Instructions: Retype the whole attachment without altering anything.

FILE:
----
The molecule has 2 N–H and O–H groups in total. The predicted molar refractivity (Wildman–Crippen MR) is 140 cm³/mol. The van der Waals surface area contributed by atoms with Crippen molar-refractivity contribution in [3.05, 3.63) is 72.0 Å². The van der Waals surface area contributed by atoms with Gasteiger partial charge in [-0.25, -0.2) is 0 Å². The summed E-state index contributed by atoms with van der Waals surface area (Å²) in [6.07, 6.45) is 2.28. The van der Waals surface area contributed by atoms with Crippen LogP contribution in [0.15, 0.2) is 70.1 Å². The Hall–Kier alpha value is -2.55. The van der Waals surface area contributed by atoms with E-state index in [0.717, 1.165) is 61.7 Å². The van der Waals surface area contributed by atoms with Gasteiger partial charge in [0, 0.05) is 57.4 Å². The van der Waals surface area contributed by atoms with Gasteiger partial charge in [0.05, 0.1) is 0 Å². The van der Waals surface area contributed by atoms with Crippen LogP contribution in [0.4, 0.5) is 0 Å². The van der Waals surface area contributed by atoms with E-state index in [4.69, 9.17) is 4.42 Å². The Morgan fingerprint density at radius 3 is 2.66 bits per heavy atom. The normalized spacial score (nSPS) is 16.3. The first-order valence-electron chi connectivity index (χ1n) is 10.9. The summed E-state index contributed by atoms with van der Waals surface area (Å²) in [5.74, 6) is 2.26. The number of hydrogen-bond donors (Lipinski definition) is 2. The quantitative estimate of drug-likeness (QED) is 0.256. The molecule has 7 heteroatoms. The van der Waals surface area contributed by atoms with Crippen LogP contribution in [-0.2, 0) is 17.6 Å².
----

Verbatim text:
The molecule has 2 N–H and O–H groups in total. The predicted molar refractivity (Wildman–Crippen MR) is 140 cm³/mol. The van der Waals surface area contributed by atoms with Crippen molar-refractivity contribution in [3.05, 3.63) is 72.0 Å². The van der Waals surface area contributed by atoms with Gasteiger partial charge in [-0.25, -0.2) is 0 Å². The summed E-state index contributed by atoms with van der Waals surface area (Å²) in [6.07, 6.45) is 2.28. The van der Waals surface area contributed by atoms with Crippen LogP contribution in [0.15, 0.2) is 70.1 Å². The Hall–Kier alpha value is -2.55. The van der Waals surface area contributed by atoms with E-state index in [0.717, 1.165) is 61.7 Å². The van der Waals surface area contributed by atoms with Gasteiger partial charge in [0, 0.05) is 57.4 Å². The van der Waals surface area contributed by atoms with Gasteiger partial charge in [0.05, 0.1) is 0 Å². The van der Waals surface area contributed by atoms with Crippen LogP contribution in [0.4, 0.5) is 0 Å². The van der Waals surface area contributed by atoms with E-state index in [4.69, 9.17) is 4.42 Å². The Morgan fingerprint density at radius 3 is 2.66 bits per heavy atom. The normalized spacial score (nSPS) is 16.3. The first-order valence-electron chi connectivity index (χ1n) is 10.9. The summed E-state index contributed by atoms with van der Waals surface area (Å²) in [5.74, 6) is 2.26. The number of hydrogen-bond donors (Lipinski definition) is 2. The quantitative estimate of drug-likeness (QED) is 0.256. The molecule has 7 heteroatoms. The van der Waals surface area contributed by atoms with Crippen LogP contribution in [-0.2, 0) is 17.6 Å².